As writers, we bring outside sources into our work to connect our arguments and explorations with ongoing dialogues among scholars and other audiences. These connections strengthen and broaden our arguments, grounding them in the conversations and issues that are important to specific communities. Ethical participation in a scholarly (or any other) discourse community requires that you give proper credit to authors whose words and ideas that you employ in your own writing. At Fairfield University, these values are embedded in our Honor Code and derive from the emphasis on mutual respect intrinsic to a Jesuit education more generally.
Authors engage with outside sources for a number of reasons. Sometimes we cite other authors when we want additional support for our own argument. Sometimes we respectfully disagree with other authors and argue against them. At still other times, we might be engaged in the mutual exploration of a topic, building and expanding on a scholarly or artistic conversation in which others are already participating. When we craft our own writing as a conversation, the points at which we quote, paraphrase, or summarize other sources are self-evident and grow organically from that engagement with outside voices. When we cite other sources merely to satisfy the requirements of an assignment or when we add quotations to an already fully formed argument, then those sources become disconnected from our own writing. Students often have the hardest time integrating sources when they have added them at the last minute; in the eyes of your readers, these hastily added sources will seem like afterthoughts or mere appendages to your own writing when they are not integrated as essential aspects of a scholarly conversation.
There are several ways in which to integrate sources into your own writing, and which method (or combination of methods) you choose will depend on multiple factors, including the ways in which you are using that source and the disciplinary conventions in which you are working. The three main methods of integrating sources are:
Broadly restating in your own language the main ideas from a text in a concise and coherent manner. The writer should echo the author’s main ideas and cover the broad concepts within a work, not just minor details or specific sentences/paragraphs. Think big picture. Summaries should boil down the work of others so that readers can easily digest information and get a general sense of the source being summarized. Typically in the sciences and social sciences, summaries should be cited in text and in your bibliography (see example below); in the humanities, cite directly if your summary does not already make clear which source that you are summarizing.
* Note that some differences exist when summarizing within certain disciplines. For example, summarizing within the sciences should be as concise as possible and done without any direct quotations. In other disciplines, concision is also valuable, but there might be more leeway for longer summarizing (for example, of a novel’s or short story’s plot) and more room for selective direct quotation. In all disciplines, though, remember that your summary should be no longer than is necessary to support the arguments or points about the text that you wish to make while not misrepresenting the meaning of that text.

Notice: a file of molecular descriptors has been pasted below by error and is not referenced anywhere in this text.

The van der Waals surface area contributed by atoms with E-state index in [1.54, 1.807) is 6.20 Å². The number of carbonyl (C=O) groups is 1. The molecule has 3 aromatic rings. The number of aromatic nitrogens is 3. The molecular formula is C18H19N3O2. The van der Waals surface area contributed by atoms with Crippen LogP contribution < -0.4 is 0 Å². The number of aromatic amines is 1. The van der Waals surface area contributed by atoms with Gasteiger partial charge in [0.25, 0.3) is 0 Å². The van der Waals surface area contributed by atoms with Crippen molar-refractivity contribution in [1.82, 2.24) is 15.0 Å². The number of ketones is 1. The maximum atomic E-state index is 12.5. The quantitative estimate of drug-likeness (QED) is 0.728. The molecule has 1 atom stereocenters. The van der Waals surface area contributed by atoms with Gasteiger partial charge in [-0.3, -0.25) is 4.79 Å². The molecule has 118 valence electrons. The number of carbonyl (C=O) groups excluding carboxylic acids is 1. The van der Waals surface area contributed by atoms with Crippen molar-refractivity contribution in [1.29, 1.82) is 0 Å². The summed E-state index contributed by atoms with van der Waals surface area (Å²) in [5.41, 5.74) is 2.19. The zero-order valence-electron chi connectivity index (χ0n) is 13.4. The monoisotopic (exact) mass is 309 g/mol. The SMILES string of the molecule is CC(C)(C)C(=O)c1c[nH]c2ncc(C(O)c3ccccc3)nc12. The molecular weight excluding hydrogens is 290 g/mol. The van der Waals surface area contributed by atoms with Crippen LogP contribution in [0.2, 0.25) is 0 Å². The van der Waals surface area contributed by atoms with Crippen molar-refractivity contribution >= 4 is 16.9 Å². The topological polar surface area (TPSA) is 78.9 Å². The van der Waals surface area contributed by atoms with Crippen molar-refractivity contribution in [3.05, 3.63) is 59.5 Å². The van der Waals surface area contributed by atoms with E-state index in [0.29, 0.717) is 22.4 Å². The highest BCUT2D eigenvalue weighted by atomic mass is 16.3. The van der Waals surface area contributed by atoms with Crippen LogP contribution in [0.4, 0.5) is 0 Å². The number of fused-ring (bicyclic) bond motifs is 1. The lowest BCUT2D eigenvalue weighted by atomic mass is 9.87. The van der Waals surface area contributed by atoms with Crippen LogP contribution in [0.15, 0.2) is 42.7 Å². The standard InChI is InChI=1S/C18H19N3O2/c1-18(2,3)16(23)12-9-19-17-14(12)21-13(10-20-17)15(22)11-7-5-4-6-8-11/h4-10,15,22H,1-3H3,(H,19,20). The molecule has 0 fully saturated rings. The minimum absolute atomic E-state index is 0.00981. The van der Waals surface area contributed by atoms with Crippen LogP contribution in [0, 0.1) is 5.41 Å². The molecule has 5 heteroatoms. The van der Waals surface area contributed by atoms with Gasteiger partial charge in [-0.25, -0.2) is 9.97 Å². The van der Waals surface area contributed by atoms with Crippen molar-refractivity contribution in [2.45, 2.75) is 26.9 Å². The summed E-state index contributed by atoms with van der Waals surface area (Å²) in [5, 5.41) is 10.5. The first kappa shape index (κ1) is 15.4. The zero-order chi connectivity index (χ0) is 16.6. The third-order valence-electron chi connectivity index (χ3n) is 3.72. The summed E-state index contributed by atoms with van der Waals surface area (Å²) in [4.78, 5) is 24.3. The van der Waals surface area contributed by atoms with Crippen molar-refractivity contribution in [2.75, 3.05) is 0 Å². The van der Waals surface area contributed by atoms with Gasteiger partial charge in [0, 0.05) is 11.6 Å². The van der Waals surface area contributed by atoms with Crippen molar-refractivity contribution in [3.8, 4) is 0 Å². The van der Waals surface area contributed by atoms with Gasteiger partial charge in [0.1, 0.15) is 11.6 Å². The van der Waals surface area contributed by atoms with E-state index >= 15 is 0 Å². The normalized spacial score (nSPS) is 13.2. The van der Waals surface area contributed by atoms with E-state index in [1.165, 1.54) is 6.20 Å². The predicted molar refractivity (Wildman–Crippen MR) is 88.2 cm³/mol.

* Established terminology in a discipline does not need to be cited; examples may include names of professions, time periods, understood acronyms, and other forms of disciplinary common knowledge.
1. Samuel, V. & Shulman, G. (2012). Mechanisms for Insulin Resistance: Common Threads and Missing Links. Cell, 148(5), 852–971. doi:10/1016/j.cell.2012.02.017
In this article by Samuel and Shulman, the authors summarize the main arguments of three separate sources (listed below). They use Harvard style of citation, as required by the journal.
The association between lipids and insulin resistance is widely accepted. Early studies by Randle and colleagues in rodent heart and diaphragm muscle suggested that fatty acids impaired insulin-mediated glucose uptake in muscle by inhibition of pyruvate dehydrogenase, leading to reductions in glucose oxidation and accumulation of glycolytic intermediates (Randle et al., 1963). In rats, acute (<2 hr) lipid infusions decreased myocellular glucose utilization with the expected increases in intramyocellular glucose 6-phosphate (G-6-P) concentrations, as predicted by Randle's hypothesis (Jucker et al., 1997). Although this may hold true for acute experimental challenges, it does not explain insulin resistance in chronic disease states, which can be attributed to reductions in both insulin-stimulated muscle glycogen synthesis and glucose oxidation (Shulman et al., 1990).